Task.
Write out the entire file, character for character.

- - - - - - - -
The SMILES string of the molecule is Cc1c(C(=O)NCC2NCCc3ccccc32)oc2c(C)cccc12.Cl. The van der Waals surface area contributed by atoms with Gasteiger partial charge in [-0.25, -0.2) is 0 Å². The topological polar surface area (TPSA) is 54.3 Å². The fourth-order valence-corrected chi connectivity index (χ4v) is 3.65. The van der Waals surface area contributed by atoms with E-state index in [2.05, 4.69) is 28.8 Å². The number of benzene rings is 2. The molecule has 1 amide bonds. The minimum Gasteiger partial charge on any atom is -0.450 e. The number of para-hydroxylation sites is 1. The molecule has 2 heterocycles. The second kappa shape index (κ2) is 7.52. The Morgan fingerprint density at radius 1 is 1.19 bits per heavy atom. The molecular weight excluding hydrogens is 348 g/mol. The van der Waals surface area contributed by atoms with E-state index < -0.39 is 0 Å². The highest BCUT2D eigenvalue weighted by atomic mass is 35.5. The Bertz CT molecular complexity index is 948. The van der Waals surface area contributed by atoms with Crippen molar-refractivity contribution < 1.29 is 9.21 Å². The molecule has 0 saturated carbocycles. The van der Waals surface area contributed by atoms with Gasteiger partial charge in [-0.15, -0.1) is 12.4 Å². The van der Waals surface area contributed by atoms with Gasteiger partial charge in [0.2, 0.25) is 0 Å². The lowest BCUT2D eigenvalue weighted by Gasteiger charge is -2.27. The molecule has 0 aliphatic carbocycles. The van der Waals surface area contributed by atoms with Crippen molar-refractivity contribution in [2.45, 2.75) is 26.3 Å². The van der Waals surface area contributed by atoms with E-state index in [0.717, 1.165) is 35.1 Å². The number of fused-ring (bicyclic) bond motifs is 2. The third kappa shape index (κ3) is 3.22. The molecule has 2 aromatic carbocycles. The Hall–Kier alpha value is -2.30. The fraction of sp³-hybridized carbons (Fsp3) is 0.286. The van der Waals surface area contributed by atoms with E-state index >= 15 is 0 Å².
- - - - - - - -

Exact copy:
The SMILES string of the molecule is Cc1c(C(=O)NCC2NCCc3ccccc32)oc2c(C)cccc12.Cl. The van der Waals surface area contributed by atoms with Gasteiger partial charge in [-0.25, -0.2) is 0 Å². The topological polar surface area (TPSA) is 54.3 Å². The fourth-order valence-corrected chi connectivity index (χ4v) is 3.65. The van der Waals surface area contributed by atoms with E-state index in [2.05, 4.69) is 28.8 Å². The number of benzene rings is 2. The molecule has 1 amide bonds. The minimum Gasteiger partial charge on any atom is -0.450 e. The number of para-hydroxylation sites is 1. The molecule has 2 heterocycles. The second kappa shape index (κ2) is 7.52. The Morgan fingerprint density at radius 1 is 1.19 bits per heavy atom. The molecular weight excluding hydrogens is 348 g/mol. The van der Waals surface area contributed by atoms with E-state index < -0.39 is 0 Å². The highest BCUT2D eigenvalue weighted by atomic mass is 35.5. The Bertz CT molecular complexity index is 948. The van der Waals surface area contributed by atoms with Crippen molar-refractivity contribution < 1.29 is 9.21 Å². The molecule has 0 saturated carbocycles. The van der Waals surface area contributed by atoms with Gasteiger partial charge in [-0.15, -0.1) is 12.4 Å². The van der Waals surface area contributed by atoms with Gasteiger partial charge in [0.2, 0.25) is 0 Å². The lowest BCUT2D eigenvalue weighted by Gasteiger charge is -2.27. The molecule has 0 aliphatic carbocycles. The van der Waals surface area contributed by atoms with Crippen molar-refractivity contribution in [2.45, 2.75) is 26.3 Å². The van der Waals surface area contributed by atoms with E-state index in [0.717, 1.165) is 35.1 Å². The number of fused-ring (bicyclic) bond motifs is 2. The third kappa shape index (κ3) is 3.22. The molecule has 2 aromatic carbocycles. The Hall–Kier alpha value is -2.30. The fraction of sp³-hybridized carbons (Fsp3) is 0.286. The van der Waals surface area contributed by atoms with E-state index >= 15 is 0 Å².